60 minutes - Completed 2002
This often overlooked and misunderstood illness is in fact the most common serious neurological disease of young adults. Multiple Sclerosis is more prevalent amongst women, and more and more research has pointed to the strong hereditary nature of the illness. When the average person thinks about Multiple Sclerosis, they either think about Jerry's Kids or Annette Funicello. That is, if they have any association to the illness at all. MS has nothing to do with Muscular Dystrophy and only one third of those diagnosed require a wheelchair for mobility over time.
It is the other two thirds of the MS population that this documentary will focus upon. Those people who "look so well" to the outside world yet suffer from such invisible physical symptoms as numbness, tingling and pain in their limbs, fatigue, headaches, as well as vision and cognitive problems.
The psychological ramifications and challenges are immense. MS is an illness of loss. It is most often characterized by unanticipated periods of exacerbation/ attack and remission. Among other things, those diagnosed have to learn to live within a world of unknowns and unpredictable changes in functioning and self-definition throughout their lifetime. Peoples perceptions of them as looking well further adds to the emotional complexity of dealing with the illness.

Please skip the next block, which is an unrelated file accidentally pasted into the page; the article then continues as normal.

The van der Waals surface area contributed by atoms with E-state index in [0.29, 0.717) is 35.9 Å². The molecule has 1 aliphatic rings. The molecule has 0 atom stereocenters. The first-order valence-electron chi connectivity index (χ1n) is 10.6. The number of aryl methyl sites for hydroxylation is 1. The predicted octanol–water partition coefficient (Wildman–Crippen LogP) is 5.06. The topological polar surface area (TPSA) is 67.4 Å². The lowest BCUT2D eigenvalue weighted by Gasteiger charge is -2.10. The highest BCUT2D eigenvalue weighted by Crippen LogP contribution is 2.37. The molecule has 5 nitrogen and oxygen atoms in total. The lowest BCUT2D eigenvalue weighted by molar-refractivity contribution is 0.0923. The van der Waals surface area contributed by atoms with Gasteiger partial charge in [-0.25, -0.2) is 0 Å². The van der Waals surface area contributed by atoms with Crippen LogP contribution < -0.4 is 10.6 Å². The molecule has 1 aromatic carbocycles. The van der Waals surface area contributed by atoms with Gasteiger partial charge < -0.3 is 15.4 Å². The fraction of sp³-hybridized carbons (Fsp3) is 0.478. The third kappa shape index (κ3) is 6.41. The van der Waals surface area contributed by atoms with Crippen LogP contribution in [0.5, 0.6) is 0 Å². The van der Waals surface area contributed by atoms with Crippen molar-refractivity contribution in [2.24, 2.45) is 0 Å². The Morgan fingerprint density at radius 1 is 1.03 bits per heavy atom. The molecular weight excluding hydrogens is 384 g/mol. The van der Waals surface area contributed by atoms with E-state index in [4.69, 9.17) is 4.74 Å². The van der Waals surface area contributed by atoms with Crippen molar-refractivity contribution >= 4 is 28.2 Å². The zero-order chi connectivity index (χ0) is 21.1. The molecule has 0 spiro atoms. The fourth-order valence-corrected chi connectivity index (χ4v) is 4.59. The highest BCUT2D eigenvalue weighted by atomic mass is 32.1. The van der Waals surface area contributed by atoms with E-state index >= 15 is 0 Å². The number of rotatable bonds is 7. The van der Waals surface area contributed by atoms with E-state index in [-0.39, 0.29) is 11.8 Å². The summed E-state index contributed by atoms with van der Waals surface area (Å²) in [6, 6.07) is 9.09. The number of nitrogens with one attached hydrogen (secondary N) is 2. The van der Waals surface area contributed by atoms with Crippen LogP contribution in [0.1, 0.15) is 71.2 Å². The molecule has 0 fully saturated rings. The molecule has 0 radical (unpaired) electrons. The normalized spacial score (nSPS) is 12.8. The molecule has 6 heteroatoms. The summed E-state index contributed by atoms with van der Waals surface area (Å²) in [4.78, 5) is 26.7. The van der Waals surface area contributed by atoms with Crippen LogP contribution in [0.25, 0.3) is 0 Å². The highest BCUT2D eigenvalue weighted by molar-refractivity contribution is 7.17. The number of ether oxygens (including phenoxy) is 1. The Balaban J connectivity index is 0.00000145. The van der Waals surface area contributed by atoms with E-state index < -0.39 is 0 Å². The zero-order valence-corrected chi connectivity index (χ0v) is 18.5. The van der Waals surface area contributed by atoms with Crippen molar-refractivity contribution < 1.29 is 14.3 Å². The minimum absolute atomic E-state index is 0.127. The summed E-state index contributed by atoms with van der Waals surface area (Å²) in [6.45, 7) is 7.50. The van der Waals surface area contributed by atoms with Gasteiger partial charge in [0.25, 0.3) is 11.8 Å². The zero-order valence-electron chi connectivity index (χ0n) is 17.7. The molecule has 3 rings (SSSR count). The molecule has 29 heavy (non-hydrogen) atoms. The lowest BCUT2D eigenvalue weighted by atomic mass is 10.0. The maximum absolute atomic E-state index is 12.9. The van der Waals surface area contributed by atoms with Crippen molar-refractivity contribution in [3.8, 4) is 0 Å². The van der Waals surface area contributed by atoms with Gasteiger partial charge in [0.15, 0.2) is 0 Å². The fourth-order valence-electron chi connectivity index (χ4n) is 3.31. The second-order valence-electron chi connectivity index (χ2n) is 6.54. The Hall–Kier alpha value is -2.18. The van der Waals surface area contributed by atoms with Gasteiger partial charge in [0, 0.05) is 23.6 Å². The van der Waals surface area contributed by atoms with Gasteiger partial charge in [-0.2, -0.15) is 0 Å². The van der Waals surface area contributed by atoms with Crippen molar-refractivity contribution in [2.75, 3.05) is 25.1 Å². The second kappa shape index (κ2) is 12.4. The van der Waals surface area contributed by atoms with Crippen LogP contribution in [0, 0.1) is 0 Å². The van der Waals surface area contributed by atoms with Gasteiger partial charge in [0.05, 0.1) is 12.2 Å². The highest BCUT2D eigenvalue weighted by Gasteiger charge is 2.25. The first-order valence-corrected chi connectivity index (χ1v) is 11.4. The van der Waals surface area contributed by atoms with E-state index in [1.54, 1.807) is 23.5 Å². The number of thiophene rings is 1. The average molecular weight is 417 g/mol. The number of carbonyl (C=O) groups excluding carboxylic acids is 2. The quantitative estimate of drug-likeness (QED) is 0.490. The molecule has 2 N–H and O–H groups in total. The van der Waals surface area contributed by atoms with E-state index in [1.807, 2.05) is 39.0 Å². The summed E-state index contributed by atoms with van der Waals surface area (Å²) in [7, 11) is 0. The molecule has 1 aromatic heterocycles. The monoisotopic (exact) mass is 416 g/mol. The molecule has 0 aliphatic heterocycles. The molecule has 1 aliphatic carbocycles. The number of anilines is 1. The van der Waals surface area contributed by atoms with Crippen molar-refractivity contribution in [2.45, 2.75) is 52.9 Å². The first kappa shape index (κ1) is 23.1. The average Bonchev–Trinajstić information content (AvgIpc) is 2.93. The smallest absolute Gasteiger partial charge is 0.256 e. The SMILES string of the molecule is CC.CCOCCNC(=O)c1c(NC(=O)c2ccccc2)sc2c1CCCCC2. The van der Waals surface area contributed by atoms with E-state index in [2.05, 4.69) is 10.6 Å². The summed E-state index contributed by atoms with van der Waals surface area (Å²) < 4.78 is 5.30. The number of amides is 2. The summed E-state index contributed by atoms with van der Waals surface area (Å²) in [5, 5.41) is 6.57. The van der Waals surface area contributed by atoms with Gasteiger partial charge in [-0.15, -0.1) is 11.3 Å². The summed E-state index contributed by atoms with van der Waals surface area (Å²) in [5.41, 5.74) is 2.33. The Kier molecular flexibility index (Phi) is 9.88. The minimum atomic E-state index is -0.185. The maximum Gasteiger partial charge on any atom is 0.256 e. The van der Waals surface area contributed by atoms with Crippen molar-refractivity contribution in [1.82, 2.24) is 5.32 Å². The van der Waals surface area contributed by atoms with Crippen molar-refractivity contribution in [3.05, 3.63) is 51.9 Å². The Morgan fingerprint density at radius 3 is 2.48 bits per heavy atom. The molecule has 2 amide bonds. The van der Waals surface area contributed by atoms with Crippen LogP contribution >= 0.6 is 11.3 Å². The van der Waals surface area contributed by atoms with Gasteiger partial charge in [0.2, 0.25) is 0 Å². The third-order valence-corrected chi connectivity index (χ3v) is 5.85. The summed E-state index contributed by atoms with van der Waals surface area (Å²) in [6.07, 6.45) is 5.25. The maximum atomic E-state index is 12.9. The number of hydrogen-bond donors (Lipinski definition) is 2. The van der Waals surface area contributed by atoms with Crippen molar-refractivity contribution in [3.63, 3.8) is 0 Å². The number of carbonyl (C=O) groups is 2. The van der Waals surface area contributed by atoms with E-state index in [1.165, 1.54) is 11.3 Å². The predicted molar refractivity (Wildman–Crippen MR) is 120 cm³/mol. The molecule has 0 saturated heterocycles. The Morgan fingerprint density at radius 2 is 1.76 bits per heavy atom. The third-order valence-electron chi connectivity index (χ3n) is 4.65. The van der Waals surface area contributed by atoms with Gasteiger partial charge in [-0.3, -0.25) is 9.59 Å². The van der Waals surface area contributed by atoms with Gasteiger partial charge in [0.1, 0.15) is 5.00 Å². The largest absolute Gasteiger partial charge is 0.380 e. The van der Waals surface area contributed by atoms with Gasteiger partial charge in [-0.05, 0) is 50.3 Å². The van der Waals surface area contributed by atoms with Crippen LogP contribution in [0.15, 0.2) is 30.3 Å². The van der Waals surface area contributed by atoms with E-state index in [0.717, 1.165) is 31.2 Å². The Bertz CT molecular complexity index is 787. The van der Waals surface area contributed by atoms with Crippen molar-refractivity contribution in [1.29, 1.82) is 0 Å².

Four diverse individuals living and striving to cope on a daily basis with this difficult illness were filmed in April-August of 2001 in the Detroit Metro area, with over forty hours of shot footage. Interviews/footage was also shot of family members and medical professionals.
The purpose is for viewers to come to an empathic understanding of the emotional, relational and concrete challenges facing people who "look so well" yet have a life altering diagnosis of MS. Also, the goal is to help people begin to confront their own fears about the illness and towards human vulnerability in general.
The video is co-produced, co-directed and co-edited by Audrey Geyer and Kevin Lindenmuth.
This documentary will be broadcast Nationally on PBS, through NETA,
starting in late February 2003. Please contact your local PBS station to
find out if it is available in your area.
Copyright © 2003, Audrey Geyer